Faculty of Business Administration
Carrot or stick? Testing lender information sharing hypotheses
Prof. Xiumin Martin
Washington University in St. Louis
We examine the effect of lender credit reporting on borrowers’ loan take-up and default decision. In a pair of natural field experiments at an online lending platform after loans being approved by the lender, we manipulate the timing of a text message sent to randomly selected borrowers, informing lender information sharing: the message was sent out before loan take-up in the first experiment but after in the second. We find awareness of lender information sharing improved loan take-up rate in the first experiment and repayment likelihood in both experiments, among new borrowers but not repeat borrowers. In addition, the default rate reduction among new borrowers is similar across the two experiments. Our findings suggest that lender credit reporting (1) offers a means for new borrowers to establish “reputation”, (2) does not affect borrowers’ adverse selection significantly, and (3) plays a disciplining role in improving borrower repayment effort.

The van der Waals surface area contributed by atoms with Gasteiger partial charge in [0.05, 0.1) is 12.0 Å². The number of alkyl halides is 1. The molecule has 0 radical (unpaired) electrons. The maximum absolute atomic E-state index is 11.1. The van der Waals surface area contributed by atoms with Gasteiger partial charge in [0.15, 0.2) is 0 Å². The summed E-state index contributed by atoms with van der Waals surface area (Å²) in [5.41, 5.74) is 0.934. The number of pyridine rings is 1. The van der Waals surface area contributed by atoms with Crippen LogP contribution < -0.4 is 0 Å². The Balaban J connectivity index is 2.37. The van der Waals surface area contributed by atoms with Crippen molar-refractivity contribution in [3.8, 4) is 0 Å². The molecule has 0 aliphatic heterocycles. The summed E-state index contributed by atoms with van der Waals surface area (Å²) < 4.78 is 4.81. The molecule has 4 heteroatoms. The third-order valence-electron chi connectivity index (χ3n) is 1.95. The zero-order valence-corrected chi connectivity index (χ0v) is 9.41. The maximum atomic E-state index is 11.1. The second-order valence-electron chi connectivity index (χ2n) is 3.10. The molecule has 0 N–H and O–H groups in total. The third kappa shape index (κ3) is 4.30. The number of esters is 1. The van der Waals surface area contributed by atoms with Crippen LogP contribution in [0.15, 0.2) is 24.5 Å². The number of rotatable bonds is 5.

Date: 20 May, 2019 (Monday)
Time: 10:30 – 12:00
Prof. Martin is a full professor in the Olin Business School, Washington University in St. Louis and editor of The Accounting Review. She has published more than 20 papers in elite accounting, finance and management journals, including Journal of Accounting and Economics, Journal of Accounting Research, The Accounting Review, Journal of Finance, Journal of Financial Economics, Journal of Financial and Quantitative Analysis and Management Science.
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